“Religious liberty is at the heart of what it means to be an American, but it is also at the center of some of our fiercest debates,” said Peter Montgomery. “How do we balance the constitutional principles of free exercise of religion and the separation of church and state when they come into tension with each other? And how can people of faith bring their religious values into the public arena without turning religion into a political club? As our religious landscape becomes increasingly diverse, it is important that we grapple with these issues in ways that are more constructive than divisive. We hope these Rules for Mixing Religion and Politics will launch many constructive conversations around these topics.”
“Our political climate is being poisoned by inflammatory charges of anti-religious and anti-Christian persecution,” said Michael Keegan, president of People For the American Way Foundation. “We can look around the world to see what religious persecution looks like, and we think it’s wrong to cry wolf over political and policy disputes. We are strong advocates for First Amendment freedoms. But something can be legal without being wise. The principles in this report should be embraced by people of all religious and political beliefswho long for a more respectful and responsible debate in the public arena.”
This new edition of "12 Rules" will be launched at an event in Washington, DC featuring a discussion with Sister Simone Campbell, executive director of NETWORK, Rabbi David Saperstein, director of the Religious Action Center of Reform Judaism, and Congressman Keith Ellison of Minnesota, the first Muslim American elected to Congress.
Washington, DC – As Mitt Romney leaves on a six-day international trip meant to bolster his foreign policy credentials, People For the American Way is calling on him to reject recent comments by his own foreign policy adviser, John Bolton.
Yesterday during an interview with anti-Muslim activist Frank Gaffney, Bolton defended Rep. Michele Bachmann’s ongoing McCarthy-esque attacks on Muslim-Americans serving in the U.S. government. Bolton’s comments, first reported by PFAW’s Right Wing Watch, place him at odds with prominent Republicans including Sen. John McCain and House Speaker John Boehner, who have both repudiated Bachmann’s unfounded allegations about “deep penetration” of the U.S. government by the Muslim Brotherhood and her targeting of Secretary of State Hillary Clinton’s aide Huma Abedin.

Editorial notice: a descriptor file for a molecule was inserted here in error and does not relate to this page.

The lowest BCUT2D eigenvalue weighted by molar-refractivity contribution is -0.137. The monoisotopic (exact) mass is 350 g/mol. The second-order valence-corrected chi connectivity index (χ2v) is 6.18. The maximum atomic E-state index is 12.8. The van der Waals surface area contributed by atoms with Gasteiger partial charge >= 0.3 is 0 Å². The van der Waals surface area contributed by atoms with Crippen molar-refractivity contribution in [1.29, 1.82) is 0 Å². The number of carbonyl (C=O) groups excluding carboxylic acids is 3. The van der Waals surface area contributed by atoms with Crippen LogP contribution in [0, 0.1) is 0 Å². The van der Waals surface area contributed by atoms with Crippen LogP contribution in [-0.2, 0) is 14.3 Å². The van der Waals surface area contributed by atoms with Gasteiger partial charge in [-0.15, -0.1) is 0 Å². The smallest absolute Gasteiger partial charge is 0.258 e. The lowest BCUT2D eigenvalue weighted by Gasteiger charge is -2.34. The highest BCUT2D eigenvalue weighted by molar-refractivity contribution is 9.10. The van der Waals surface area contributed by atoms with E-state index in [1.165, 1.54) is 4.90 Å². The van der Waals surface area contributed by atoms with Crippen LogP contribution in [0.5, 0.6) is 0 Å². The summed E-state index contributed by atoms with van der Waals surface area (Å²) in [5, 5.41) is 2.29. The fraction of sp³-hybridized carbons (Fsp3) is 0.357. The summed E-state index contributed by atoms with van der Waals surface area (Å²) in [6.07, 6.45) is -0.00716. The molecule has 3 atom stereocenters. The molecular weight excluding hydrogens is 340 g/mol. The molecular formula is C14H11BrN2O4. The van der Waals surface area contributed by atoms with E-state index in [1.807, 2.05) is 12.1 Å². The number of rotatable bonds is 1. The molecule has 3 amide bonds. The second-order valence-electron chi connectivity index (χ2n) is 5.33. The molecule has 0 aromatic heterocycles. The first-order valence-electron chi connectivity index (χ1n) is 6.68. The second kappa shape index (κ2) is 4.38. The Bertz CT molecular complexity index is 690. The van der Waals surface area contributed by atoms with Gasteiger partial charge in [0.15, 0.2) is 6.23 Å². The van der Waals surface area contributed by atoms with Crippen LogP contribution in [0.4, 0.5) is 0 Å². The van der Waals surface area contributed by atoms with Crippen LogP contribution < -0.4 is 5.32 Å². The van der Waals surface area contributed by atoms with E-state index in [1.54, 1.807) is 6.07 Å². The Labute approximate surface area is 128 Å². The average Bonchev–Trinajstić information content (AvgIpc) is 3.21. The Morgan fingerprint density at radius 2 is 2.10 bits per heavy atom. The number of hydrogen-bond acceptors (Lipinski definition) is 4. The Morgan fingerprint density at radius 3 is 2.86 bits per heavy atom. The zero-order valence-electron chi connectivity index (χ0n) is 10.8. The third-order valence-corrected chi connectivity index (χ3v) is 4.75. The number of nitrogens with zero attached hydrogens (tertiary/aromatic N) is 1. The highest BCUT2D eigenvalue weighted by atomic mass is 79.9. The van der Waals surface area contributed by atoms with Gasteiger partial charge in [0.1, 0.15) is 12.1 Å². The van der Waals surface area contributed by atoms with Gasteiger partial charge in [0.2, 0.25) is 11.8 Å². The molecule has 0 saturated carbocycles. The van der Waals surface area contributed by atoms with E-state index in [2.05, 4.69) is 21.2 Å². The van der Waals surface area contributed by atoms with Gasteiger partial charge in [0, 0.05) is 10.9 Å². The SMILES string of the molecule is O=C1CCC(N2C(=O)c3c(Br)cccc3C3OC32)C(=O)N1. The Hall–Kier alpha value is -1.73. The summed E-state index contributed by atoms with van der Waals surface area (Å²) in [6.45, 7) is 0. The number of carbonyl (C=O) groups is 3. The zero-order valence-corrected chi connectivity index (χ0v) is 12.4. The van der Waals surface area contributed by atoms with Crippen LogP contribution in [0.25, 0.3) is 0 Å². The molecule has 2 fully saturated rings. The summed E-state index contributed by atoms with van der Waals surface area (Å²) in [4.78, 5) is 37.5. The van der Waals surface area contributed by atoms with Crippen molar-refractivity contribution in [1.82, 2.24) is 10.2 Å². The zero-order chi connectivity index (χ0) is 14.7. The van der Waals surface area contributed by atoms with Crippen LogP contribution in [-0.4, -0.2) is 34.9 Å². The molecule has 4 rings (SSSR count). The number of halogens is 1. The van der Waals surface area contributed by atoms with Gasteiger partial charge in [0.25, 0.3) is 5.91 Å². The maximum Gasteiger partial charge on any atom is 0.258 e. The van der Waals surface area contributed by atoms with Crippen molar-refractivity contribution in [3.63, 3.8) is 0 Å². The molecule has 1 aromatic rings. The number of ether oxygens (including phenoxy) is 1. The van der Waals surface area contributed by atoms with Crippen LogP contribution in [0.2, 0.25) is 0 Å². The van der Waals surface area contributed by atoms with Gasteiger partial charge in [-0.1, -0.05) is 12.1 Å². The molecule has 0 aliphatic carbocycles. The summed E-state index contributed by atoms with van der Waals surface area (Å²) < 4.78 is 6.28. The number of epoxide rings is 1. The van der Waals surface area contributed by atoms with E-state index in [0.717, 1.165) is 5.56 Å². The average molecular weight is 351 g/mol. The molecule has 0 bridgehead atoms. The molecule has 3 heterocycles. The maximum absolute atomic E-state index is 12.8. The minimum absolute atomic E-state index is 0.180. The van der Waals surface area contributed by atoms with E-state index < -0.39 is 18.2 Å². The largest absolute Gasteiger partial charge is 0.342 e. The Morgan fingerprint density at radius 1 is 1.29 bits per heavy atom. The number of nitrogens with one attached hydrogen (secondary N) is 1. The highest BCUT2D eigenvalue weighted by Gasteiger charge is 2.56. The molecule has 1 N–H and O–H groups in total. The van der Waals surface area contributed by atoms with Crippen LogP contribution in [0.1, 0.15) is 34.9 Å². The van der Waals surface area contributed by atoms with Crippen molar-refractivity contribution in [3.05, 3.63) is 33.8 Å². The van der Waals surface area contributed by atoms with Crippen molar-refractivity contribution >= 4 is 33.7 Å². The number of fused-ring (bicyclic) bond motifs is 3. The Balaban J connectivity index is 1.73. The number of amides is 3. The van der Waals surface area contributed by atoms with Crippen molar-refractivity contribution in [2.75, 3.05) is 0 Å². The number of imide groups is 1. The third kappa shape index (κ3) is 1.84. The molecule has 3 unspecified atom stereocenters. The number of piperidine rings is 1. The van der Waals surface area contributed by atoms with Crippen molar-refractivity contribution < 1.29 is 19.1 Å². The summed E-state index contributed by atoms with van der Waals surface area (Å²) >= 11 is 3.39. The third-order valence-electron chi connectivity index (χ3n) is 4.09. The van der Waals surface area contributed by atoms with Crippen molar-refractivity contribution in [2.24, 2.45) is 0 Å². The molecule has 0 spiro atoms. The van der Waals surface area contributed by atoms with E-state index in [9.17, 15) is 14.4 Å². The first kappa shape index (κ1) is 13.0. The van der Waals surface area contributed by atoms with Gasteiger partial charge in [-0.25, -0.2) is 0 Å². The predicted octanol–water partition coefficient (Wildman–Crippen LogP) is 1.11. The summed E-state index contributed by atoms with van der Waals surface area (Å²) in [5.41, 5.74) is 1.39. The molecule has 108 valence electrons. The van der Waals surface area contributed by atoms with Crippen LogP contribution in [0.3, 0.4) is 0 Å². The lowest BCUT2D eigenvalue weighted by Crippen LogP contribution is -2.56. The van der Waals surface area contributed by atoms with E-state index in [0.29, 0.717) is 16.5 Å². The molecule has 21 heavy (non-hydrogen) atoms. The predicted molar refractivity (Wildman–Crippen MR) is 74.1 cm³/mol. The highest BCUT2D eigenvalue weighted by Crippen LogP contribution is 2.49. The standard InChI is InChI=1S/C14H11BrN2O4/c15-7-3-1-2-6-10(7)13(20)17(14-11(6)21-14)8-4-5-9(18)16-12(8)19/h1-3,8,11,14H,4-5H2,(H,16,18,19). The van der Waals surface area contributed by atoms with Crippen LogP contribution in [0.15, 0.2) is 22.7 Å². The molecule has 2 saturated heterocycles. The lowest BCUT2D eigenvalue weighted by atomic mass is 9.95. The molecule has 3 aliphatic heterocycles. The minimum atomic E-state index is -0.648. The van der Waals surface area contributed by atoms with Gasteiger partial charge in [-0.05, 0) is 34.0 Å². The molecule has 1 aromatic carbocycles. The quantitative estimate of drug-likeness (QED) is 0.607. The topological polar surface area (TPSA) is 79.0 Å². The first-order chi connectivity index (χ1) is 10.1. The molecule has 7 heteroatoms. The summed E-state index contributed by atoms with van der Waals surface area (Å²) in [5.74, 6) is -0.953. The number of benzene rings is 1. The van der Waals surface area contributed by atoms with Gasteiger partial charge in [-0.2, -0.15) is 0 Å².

“Mitt Romney is traveling to Europe to prove that he has the foreign policy chops to be President,” said Michael Keegan, President of People For the American Way. “But first he needs to deal with a foreign policy problem of his own right here at home. Five members of Congress, led by Rep. Michele Bachmann, are targeting Muslim-American public servants in an old-fashioned witch hunt. Their dangerous and unfounded accusations are resonating halfway across around the world and undermining American diplomacy in the Middle East at a critical moment.
“Top Republicans like Speaker Boehner and Senator McCain have denounced Bachmann’s ‘dangerous’ efforts, and even her former campaign manager ripped her ‘outrageous and false charges,’” said Keegan. “Now one of Romney’s top foreign policy advisers is backing Bachmann’s witch hunt, but Romney hasn’t said a word.
“If Romney can't stand up to Michele Bachmann at home, how could he ever be a world leader?” asked Keegan. “Bachmann’s witch hunt is endangering the lives and livelihoods of hard-working Americans while undermining diplomacy abroad. Romney needs to take a stand on this basic issue at home or his foreign policy trip will be a failure before it ever gets going.”
# # #
Earlier this week, People For the American Way called on Boehner to remove Bachmann from the House Intelligence Committee, where she is privy to sensitive national security information.
A unanimous three-judge panel of the First Circuit Court of Appeals today upheld a lower-court ruling which held that Section 3 of the discriminatory Defense of Marriage Act is unconstitutional. The panel included two Republican appointees.
Michael Keegan, President of People For the American Way Foundation, issued the following statement:
“The First Circuit has reached the inevitable conclusion on DOMA: the arguments for such a discriminatory, hurtful law just don’t hold up. Over 16 years, DOMA has denied thousands of legally married Americans the protections and responsibilities granted to all other married couples under federal law. DOMA prevents married couples from providing for each other through Social Security; sponsoring each other for visas; helping each other with the tax benefits reserved for married couples; and prevents some service members and veterans from having their marriages recognized by the military. DOMA marginalizes a group of Americans, declares them inferior, and denies them rights granted to all others.
“ DOMA has caused real harm to Americans. A law that discriminates against a class of people just for the sake of discrimination is contrary to our principles and contrary to our laws.”
People For the American Way President Michael Keegan issued the following statement in response to the decision of the NAACP’s official endorsement of marriage equality this week:
“The anti-gay Right has continually tried to turn the LGBT community and the African American community against each other. The NAACP this weekend stood up and told them in no uncertain terms that their cynical wedge strategies won’t work. Many of the NAACP’s board members, including PFAW board member Julian Bond, are already powerful leaders for LGBT equality. I am heartened to see the organization, which has led the way on so many civil rights issues of our time, take this strong stand on equality for all.”